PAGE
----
القدس: الذكرى المئوية الأولى لصحافة وصحيفة رائدة
النص الكامل: 

This issue of the JQ celebrates the 100th anniversary of the founding of Al-Quds newspaper. Established in Jerusalem in 1908 by Jurji Habib Hanania (1864-1920), al-Quds became the first public daily newspaper in the country. It was soon followed by Falasteen in Jaffa (launched in 1911 by Issa al-Issa), and one year later in 1909 by al-Karmel in Haifa (launched as an anti-Zionist organ by the maverick Najib Nassar). On the other side of the ideological divide Nissim and Shimon Moyal published Sawt al-Uthmaniyya (Jaffa, 1913), as a propagator of Zionism in Arabic, and it was in response to this paper that Nassar turned his paper in the anti-Zionist direction. The significance of Jurgi Hanania’s paper, however, aside from being the first newspaper, was its timing. It both celebrated and tested the new freedom of This issue of the JQ celebrates the 100th anniversary of the founding of Al-Quds newspaper. Established in Jerusalem in 1908 by Jurji Habib Hanania (1864-1920), al-Quds became the first public daily newspaper in the country. It was soon followed by Falasteen in Jaffa (launched in 1911 by Issa al-Issa), and one year later in 1909 by al-Karmel in Haifa (launched as an anti-Zionist organ by the maverick Najib Nassar). On the other side of the ideological divide Nissim and Shimon Moyal published Sawt al-Uthmaniyya (Jaffa, 1913), as a propagator of Zionism in Arabic, and it was in response to this paper that Nassar turned his paper in the anti-Zionist direction.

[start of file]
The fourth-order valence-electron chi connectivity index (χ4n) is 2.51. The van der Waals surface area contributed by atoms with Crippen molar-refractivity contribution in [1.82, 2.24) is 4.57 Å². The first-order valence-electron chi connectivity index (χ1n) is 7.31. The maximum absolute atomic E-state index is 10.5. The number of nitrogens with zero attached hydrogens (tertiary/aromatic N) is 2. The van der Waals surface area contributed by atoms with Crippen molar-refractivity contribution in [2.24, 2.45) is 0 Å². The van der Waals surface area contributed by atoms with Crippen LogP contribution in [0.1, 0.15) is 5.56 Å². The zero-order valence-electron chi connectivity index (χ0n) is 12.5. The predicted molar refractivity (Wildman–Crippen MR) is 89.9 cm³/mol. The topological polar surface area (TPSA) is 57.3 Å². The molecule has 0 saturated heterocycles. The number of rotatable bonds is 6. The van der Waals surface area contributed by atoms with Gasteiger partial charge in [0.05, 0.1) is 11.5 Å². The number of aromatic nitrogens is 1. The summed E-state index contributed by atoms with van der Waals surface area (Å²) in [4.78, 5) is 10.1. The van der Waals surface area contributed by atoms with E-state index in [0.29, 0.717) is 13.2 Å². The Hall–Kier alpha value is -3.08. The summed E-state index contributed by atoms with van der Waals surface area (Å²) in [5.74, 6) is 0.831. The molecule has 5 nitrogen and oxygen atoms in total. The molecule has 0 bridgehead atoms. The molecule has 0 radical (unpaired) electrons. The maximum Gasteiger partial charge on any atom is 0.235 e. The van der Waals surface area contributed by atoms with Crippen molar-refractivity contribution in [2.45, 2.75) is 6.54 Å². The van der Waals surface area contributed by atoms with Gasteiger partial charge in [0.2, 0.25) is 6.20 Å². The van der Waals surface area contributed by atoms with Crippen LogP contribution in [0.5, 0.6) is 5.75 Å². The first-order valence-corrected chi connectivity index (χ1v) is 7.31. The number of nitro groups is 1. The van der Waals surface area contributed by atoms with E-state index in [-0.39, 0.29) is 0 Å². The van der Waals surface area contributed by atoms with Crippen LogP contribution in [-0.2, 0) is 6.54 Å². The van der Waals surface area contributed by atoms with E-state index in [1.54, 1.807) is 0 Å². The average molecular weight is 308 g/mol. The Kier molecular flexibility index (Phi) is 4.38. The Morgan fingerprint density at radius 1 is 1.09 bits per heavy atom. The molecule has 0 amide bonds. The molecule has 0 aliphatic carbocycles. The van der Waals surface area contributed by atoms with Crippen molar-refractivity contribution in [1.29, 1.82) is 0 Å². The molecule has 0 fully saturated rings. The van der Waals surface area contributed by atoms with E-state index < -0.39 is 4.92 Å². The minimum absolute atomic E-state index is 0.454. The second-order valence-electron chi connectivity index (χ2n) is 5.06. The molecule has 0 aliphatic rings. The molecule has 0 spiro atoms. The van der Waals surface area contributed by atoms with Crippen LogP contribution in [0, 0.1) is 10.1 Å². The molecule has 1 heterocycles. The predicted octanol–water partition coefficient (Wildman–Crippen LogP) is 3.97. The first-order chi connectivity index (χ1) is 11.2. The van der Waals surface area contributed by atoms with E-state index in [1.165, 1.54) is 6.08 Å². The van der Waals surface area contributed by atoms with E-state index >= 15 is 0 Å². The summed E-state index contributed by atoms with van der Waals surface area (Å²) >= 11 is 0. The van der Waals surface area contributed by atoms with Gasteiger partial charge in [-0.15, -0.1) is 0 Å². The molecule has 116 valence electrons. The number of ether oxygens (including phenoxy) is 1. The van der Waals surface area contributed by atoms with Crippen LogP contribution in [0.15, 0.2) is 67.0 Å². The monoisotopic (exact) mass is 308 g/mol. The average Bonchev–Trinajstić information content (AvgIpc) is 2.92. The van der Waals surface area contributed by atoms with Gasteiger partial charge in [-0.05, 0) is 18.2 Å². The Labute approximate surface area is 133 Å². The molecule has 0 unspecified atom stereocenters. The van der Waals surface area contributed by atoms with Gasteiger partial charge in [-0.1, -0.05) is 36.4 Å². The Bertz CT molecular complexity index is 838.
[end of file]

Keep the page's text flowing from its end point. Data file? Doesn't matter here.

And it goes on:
The significance of Jurgi Hanania’s paper, however, aside from being the first newspaper, was its timing. It both celebrated and tested the new freedom of ublication proclaimed by the Ottoman Constitutional Revolution of 1908, with its promises for freedom of the press and assembly, including the rights of citizens and the formation of political parties. Hanania established a press that became a beacon for an Arabic literary renaissance in that period.

Paradoxically, the coming of WWI and the military regime of Ahmad Jamal Pasha ushered a return to press censorship, and ultimately the closure of the three pioneering papers–Falastin, al-Karmil, and (not least) al-Quds. Jurgi Habib Hanania went into exile in Egypt and was never able to resume publication. But his work laid the foundations for an independent and combative press that had to face the tribulations of the Mandate period. JQ was fortunate enough to have Hanania’s granddaughter contribute this personal history of the man, his press, and his newspaper using unique family papers that have hitherto been unknown.

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